Plastic interventions that promise nothing but ugliness

August, 29/2018 - 06:00

Despite many people believing that plastic surgery is the magic wand that leads to perfection, it can also lead to serious complications when performed by uncertified doctors.

A woman receives a nose filler injection. — Photo
Viet Nam News

HCM CITY — Despite many people believing that plastic surgery is the magic wand that leads to perfection, it can also lead to serious complications when performed by uncertified doctors.  

NTCD, a 30-year-old women living in the suburban district of Củ Chi, HCM City, went blind after having a nose filler injection last month at a beauty clinic in District 4.

Lured by an advertisement online, on July 16, D was accompanied by her sister, NTBN, to have a nose job at the TN Beauty Clinic Spa at 384 Hoàng Diệu Apartment in District 4.

The owner Nguyễn Thị Thùy Trang performed the procedure using hyaluronic acid and charged VNĐ2 million (US$87). Her sister also had work done on her eyes for VNĐ1 million.

However, just five minutes after, D was struck by a severe headache and was unable to open her eyes.

She was rushed to District 4 Hospital for treatment, but Trang lied to the doctors saying that D had only been given an anesthetic. Doctors at Trưng Vương Hospital where D was transferred to later, however, concluded that a blood vessel in D’s left eye had become congested by the filler which had made her blind and affected her central nervous system.

It also cost N some VNĐ10 million ($433) to re-correct her eyelids at Trưng Vương Hospital.

Trang promised to meet D and pay her VNĐ400 million ($17,300) in compensation on August 9, but she never showed up.

An inspection conducted by HCM City’s Department of Health revealed that the clinic did not have a license while Trang could not produce a practice permit or evidence of where she had sourced the medicines she used.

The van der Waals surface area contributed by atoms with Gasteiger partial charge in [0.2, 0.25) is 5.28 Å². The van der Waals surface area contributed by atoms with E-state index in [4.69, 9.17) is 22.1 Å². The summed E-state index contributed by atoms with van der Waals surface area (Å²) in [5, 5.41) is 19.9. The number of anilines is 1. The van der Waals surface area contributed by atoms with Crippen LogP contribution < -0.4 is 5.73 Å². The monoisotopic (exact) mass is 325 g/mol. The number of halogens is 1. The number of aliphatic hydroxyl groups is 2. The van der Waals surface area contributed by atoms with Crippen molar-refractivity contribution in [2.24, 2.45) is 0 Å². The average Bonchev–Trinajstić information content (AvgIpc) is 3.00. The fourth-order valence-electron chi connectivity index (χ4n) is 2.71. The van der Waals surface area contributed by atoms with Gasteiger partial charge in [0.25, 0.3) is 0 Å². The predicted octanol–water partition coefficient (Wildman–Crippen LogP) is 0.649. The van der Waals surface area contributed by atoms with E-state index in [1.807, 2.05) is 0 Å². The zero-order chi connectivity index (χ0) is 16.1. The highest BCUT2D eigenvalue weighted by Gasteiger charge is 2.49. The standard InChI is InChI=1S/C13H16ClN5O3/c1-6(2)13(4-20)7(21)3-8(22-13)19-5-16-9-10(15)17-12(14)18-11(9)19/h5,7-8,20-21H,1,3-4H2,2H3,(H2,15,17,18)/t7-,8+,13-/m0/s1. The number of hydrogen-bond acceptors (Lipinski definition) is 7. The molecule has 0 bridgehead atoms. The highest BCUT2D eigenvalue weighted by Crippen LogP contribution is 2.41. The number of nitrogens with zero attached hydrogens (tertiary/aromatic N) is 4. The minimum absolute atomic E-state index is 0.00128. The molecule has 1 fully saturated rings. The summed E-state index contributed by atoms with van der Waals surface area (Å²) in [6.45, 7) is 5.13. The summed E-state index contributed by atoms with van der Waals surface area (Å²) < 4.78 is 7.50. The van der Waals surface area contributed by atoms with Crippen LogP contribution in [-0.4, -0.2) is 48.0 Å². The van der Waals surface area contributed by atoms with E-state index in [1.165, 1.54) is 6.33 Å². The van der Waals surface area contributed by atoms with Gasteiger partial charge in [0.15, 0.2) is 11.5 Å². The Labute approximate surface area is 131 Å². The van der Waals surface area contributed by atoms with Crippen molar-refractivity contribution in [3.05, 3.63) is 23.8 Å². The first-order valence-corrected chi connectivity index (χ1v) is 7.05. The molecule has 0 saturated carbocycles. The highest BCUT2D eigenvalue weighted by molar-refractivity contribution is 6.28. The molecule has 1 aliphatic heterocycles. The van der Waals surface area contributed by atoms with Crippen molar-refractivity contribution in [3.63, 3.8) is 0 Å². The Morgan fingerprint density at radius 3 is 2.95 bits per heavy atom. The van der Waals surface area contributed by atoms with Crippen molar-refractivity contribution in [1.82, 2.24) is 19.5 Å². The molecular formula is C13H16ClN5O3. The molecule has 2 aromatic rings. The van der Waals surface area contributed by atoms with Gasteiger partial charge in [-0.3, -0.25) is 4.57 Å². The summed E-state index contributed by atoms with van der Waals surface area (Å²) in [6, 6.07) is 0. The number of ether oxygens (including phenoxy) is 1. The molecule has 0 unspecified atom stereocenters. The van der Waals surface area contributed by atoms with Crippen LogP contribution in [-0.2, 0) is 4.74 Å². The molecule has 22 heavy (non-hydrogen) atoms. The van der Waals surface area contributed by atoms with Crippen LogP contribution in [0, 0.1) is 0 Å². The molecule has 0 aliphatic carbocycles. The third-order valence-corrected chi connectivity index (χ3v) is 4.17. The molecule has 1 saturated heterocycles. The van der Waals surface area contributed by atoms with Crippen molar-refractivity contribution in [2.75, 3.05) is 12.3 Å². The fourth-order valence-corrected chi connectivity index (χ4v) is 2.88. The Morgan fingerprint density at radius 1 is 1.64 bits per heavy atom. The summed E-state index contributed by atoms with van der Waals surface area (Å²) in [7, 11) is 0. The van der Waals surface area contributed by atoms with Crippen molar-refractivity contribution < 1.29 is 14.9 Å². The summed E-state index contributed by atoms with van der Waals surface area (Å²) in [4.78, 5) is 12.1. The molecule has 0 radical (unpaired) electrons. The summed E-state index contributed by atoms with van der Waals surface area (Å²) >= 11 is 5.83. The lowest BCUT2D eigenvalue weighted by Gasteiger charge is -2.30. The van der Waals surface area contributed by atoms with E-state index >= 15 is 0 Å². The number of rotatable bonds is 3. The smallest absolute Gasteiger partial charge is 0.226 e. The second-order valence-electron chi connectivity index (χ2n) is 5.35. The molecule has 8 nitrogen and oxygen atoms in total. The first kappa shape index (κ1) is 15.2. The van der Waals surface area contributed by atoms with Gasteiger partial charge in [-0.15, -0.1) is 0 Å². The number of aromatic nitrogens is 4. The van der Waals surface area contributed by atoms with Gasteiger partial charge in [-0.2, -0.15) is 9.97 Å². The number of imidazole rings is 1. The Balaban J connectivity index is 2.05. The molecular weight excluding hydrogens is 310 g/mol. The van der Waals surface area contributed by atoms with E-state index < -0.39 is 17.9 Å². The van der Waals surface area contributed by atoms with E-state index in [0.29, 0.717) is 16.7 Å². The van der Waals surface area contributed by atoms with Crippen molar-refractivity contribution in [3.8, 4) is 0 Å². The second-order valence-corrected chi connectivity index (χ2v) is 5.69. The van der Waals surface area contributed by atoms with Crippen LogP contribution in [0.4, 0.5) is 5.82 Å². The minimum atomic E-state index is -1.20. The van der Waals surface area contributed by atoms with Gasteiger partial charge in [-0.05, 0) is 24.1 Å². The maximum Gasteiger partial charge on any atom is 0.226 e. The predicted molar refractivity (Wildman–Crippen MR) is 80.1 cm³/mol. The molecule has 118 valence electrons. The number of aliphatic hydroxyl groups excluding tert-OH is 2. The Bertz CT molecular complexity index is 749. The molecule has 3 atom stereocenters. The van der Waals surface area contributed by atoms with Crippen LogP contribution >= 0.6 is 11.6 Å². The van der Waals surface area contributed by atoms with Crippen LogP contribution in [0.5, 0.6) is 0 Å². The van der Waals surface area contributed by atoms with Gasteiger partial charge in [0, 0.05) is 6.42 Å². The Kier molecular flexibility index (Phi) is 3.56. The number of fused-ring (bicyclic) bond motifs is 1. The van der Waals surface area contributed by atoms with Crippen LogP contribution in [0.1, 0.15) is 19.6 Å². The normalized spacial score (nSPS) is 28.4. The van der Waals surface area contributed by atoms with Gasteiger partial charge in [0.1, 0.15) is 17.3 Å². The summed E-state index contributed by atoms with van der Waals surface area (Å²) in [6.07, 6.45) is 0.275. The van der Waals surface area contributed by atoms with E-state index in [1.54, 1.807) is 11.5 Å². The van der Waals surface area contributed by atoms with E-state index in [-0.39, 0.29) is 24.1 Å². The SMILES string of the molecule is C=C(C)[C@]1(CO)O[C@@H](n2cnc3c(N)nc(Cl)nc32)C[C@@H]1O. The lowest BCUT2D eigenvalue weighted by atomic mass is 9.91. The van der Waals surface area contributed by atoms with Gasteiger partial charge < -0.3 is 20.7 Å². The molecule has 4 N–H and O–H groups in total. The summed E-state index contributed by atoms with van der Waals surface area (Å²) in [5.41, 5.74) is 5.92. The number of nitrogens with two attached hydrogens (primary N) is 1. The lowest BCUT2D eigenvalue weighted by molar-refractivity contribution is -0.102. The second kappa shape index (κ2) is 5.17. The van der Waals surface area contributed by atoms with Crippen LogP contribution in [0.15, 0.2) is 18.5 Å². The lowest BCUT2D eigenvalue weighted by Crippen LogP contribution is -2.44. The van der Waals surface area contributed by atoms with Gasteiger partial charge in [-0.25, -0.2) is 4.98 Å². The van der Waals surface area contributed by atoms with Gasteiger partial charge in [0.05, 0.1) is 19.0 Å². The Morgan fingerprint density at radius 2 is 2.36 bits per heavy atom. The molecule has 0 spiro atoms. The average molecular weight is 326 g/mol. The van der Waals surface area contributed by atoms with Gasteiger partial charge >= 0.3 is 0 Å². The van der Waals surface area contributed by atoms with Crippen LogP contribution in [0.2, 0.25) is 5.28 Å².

The National Hospital of Dermatology and Venereology has recently received several patients due to complications from plastic interventions.

Phạm Cao Kiêm, head of the hospital’s Department of Plastic Surgery and Rehabilitation, said that the two most common complications were filler blocking blood vessels and compression which could lead to numbness, vision loss and strokes.

Once the filler is injected directly into a patient’s blood vessels, it can be absorbed by other organs very quickly and lead to severe damage.

Money-driven business

Nguyễn Thị Huỳnh Mai, HCM City’s Department of Health’s Chief of Office, said that according to existing regulations, beauty salons and spas did not need to obtain operation licences but were required to send relevant qualifications to the local department of health ten days prior to opening.

Beauty salons that offer tattoos or permanent make-up without using anesthetic are required to meet facility, equipment and human resource standards.

Only hospitals and medical centres with departments of plastic surgery can offer services requiring the use of injected anesthetic, medicines and gadgets to intervene and correct human bodies.

“Therefore, beauty salons and spas are prohibited from performing filler injections on customers. They don’t care about complications; all they want is money,” she told the Thanh Niên (Young people) newspaper.

“Local authorities told us they had not loosened the management on beauty salons and spas. However, the Law of Enterprise states that enterprises must be informed prior to inspections being carried out, making it difficult to find any wrongdoing,” Mai added.

According to Đỗ Quang Hùng, secretary general of HCM City’s Society of Plastic and Aesthetic Surgery, there are 160 certified plastic surgery clinics in the locality along with 10,000 beauty salons and spas, but public management is lax.

“Local authorities need to deal with practitioners who ignore regulations to deter others from doing it again,” he said. — VNS